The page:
What are the executor’s responsibilities for digital assets?
An executor or other personal representative is responsible for administering the whole estate of the person they are representing. This includes any digital assets.
When an executor assesses the extent and value of an estate, they will need to take the digital assets into account. In many cases, this will be a case of determining if any of the digital files will be of any interest to family or friends, deleting any that aren’t and closing online accounts as necessary.
In other cases, executors will need to value digital assets and distribute them among beneficiaries.
If the person who has died had business-related digital assets such as online storefronts, monetised social media accounts or digital art files, this may be a big responsibility. The executor may need to consult experts on how to value and sell these digital assets.
Right to access digital assets and accounts
Legally speaking, anything that a person owns becomes part of their estate when they die. This includes digital assets. Personal representatives should be able to access digital assets in order to access and distribute them among beneficiaries.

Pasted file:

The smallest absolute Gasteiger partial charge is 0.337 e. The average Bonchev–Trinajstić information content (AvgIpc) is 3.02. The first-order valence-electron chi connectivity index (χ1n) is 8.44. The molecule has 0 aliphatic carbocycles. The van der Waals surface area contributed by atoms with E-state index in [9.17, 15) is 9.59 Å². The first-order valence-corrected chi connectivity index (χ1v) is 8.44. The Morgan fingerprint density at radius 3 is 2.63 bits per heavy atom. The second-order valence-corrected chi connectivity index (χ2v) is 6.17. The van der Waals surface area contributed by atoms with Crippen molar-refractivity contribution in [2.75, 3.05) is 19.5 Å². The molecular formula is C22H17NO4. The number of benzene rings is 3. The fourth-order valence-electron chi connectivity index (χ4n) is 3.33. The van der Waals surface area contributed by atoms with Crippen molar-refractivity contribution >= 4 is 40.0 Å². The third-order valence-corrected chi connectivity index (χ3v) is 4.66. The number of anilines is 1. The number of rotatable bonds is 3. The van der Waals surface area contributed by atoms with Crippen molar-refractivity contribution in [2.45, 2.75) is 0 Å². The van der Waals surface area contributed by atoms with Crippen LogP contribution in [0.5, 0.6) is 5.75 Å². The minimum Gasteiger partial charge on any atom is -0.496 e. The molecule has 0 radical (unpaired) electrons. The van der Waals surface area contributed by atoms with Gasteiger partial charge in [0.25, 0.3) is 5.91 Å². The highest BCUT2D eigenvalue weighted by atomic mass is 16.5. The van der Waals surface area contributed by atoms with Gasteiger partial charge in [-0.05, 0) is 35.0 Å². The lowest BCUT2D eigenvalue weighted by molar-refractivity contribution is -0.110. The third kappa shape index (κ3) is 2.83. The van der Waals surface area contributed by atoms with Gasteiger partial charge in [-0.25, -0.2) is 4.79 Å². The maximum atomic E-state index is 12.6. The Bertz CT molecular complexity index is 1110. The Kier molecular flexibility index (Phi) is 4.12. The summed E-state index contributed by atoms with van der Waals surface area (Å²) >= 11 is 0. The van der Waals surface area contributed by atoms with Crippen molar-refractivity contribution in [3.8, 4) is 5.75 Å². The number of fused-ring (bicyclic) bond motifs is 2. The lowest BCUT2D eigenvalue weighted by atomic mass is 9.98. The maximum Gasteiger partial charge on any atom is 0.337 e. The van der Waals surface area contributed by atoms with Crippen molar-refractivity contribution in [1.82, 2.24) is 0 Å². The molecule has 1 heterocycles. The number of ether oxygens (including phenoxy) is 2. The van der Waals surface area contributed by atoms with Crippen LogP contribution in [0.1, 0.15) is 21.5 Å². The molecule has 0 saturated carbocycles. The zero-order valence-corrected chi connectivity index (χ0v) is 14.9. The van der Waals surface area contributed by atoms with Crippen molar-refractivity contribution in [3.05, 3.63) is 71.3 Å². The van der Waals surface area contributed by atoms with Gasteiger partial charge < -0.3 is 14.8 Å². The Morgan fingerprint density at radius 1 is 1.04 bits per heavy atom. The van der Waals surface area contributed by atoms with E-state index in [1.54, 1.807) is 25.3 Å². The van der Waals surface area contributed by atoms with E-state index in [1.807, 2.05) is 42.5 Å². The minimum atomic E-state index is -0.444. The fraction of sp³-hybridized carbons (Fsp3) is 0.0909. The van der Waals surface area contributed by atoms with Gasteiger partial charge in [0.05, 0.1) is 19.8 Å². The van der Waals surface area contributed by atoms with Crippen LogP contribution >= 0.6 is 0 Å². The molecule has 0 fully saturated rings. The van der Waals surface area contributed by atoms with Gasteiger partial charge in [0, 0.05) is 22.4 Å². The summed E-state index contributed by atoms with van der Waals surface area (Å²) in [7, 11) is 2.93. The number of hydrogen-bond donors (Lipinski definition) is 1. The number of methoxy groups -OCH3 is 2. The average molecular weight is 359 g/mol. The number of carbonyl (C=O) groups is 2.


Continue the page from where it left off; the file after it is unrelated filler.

However, this is not always straightforward in practice. If the person who has died has not left instructions on how to log in or to access digital assets, their personal representatives will have to follow the policies of each company with whom the person who has died had an account. These policies will not necessarily make it possible for loved ones to access accounts, which can mean that digital assets of sentimental value such as emails, photographs and written text might be lost.
Planning in advance for these eventualities can avoid this. When you make a Will, you can choose to include instructions on how to access your digital accounts after your death.
Some digital accounts also allow you to add a ‘legacy contact’ or ‘inactive account manager’ who would be authorised to manage your account should you no longer be able to.